Pat spends most of his time at the shop, which they re-opened before Memorial Day. Jenny, who still works designing sneakers, helps with marketing and booking events, such as raw bars or oyster shucking classes.

They both work hard to source local fish. They continue to work with Red’s Best, and order from Foley Fish out of New Bedford. Fishermen also come in.

“We have a handful of fishermen who have been bringing fish here for 30 or 40 years,” Pat said.

Sometimes they get more than they can sell in store, or species that don’t move that well, such as scup. The Rosses move product to New York to try and keep markets for Cape fish.

The bulk of their sales come from the big five that are shipped in; cod, haddock, salmon, swordfish and shrimp. But there is a lot of interest in local fare as well.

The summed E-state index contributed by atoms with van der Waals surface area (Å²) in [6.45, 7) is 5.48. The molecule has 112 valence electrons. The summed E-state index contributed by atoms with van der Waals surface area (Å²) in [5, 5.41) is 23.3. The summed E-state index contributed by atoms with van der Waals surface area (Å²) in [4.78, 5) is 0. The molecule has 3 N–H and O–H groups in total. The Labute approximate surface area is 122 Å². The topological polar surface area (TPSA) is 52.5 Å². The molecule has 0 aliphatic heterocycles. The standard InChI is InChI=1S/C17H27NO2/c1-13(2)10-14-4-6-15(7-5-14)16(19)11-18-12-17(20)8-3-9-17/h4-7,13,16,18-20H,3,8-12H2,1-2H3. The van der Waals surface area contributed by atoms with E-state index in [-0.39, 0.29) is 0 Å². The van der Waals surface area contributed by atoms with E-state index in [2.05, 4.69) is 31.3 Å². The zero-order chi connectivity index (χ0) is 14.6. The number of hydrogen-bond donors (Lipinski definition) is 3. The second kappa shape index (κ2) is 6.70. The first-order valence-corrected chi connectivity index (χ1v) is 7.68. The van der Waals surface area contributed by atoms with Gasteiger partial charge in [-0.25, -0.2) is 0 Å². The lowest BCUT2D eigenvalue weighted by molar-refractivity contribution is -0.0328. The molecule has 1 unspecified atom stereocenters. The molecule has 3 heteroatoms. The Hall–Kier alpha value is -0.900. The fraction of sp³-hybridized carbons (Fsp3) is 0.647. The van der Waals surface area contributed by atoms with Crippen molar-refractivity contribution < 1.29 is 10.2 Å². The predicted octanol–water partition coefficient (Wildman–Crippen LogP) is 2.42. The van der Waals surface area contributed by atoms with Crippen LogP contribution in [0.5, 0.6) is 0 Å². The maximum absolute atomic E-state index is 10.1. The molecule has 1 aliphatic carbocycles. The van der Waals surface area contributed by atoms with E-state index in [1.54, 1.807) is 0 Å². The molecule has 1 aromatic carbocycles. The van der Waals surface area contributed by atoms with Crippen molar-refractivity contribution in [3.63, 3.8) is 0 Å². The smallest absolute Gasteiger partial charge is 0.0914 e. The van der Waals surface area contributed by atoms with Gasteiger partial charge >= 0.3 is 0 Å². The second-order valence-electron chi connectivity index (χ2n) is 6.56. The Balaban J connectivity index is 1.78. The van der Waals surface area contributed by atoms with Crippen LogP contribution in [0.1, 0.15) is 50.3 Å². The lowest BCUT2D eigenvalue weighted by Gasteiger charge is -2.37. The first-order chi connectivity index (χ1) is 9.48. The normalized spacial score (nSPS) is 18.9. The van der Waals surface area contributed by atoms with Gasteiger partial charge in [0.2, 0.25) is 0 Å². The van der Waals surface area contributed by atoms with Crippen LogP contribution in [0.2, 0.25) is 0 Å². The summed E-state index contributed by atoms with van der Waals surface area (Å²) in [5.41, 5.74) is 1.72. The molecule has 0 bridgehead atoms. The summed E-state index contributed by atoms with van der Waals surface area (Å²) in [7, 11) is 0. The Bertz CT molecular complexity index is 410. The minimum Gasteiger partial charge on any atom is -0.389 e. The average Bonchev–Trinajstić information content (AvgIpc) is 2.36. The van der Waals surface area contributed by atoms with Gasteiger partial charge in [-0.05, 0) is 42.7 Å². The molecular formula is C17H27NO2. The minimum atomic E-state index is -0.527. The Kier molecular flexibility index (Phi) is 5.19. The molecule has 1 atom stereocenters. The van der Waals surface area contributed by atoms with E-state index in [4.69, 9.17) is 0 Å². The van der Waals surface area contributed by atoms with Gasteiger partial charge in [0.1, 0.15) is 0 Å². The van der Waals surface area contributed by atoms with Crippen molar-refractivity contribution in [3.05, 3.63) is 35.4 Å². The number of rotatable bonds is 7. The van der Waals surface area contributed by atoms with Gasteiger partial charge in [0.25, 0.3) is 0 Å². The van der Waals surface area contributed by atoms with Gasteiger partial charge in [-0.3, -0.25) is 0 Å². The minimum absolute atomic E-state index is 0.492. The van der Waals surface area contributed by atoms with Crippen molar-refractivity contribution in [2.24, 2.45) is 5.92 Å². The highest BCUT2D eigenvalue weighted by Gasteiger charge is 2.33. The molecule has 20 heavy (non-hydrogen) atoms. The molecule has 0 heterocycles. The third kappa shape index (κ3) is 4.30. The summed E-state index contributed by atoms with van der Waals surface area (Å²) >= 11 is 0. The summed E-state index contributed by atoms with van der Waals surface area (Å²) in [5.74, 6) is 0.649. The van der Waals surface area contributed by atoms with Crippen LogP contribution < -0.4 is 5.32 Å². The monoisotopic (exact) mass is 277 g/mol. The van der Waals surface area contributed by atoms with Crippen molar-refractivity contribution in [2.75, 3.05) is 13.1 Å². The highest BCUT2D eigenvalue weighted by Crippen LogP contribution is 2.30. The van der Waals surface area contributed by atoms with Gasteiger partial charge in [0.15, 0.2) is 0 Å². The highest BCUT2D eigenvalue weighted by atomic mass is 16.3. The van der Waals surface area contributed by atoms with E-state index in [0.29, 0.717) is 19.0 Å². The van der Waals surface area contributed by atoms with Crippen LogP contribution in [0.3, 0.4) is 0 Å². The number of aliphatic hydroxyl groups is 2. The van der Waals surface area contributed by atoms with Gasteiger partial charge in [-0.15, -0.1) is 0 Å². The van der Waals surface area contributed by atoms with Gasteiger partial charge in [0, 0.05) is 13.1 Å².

“People will come in all the time and ask, ‘What’s local?’” said Pat. “We get more customers who are happy when they learn we carry some species generally not available at other markets despite being landed locally, like black sea bass, tautog, skate, even bluefish.”

They have recently been selling butter clams from Beachpoint Shellfish in Barnstable and selling out.

The Haddock Chowder and Provencal Fish Stew from the Fishermen’s Alliance has sold out as well and Jenny has been making trips to Chatham to pick up more.

“It’s so great to partner with a family-run fish market continuing a wonderful tradition at the other end of the Cape,” said Seth Rolbein, of the Fishermen’s Alliance, who helped start the Small Boats, Big Taste program. “We started with a focus on serving food banks and food pantries during COVID, and that’s still really important, but now we’re ready to move into retail. Pat and Jenny are helping to show us the way.”